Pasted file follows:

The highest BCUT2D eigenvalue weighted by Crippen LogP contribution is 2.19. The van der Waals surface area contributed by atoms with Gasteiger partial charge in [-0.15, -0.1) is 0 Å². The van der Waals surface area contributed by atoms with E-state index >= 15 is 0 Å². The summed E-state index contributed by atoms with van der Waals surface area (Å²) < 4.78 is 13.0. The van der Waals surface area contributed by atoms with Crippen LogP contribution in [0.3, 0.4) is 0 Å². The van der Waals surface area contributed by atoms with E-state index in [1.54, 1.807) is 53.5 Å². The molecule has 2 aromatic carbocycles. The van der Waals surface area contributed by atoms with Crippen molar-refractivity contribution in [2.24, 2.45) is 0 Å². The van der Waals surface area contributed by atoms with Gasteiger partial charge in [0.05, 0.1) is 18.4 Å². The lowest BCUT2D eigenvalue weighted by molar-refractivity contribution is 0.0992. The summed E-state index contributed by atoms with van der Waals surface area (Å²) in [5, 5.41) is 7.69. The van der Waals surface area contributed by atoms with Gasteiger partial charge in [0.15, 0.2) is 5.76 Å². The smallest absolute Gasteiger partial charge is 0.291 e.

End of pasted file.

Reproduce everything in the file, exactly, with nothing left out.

The highest BCUT2D eigenvalue weighted by Crippen LogP contribution is 2.19. The van der Waals surface area contributed by atoms with Gasteiger partial charge in [-0.15, -0.1) is 0 Å². The van der Waals surface area contributed by atoms with E-state index >= 15 is 0 Å². The summed E-state index contributed by atoms with van der Waals surface area (Å²) < 4.78 is 13.0. The van der Waals surface area contributed by atoms with Crippen LogP contribution in [0.3, 0.4) is 0 Å². The van der Waals surface area contributed by atoms with E-state index in [1.54, 1.807) is 53.5 Å². The molecule has 2 aromatic carbocycles. The van der Waals surface area contributed by atoms with Crippen molar-refractivity contribution in [2.24, 2.45) is 0 Å². The van der Waals surface area contributed by atoms with Gasteiger partial charge in [0.05, 0.1) is 18.4 Å². The lowest BCUT2D eigenvalue weighted by molar-refractivity contribution is 0.0992. The summed E-state index contributed by atoms with van der Waals surface area (Å²) in [5, 5.41) is 7.69. The van der Waals surface area contributed by atoms with Gasteiger partial charge in [0.15, 0.2) is 5.76 Å². The smallest absolute Gasteiger partial charge is 0.291 e.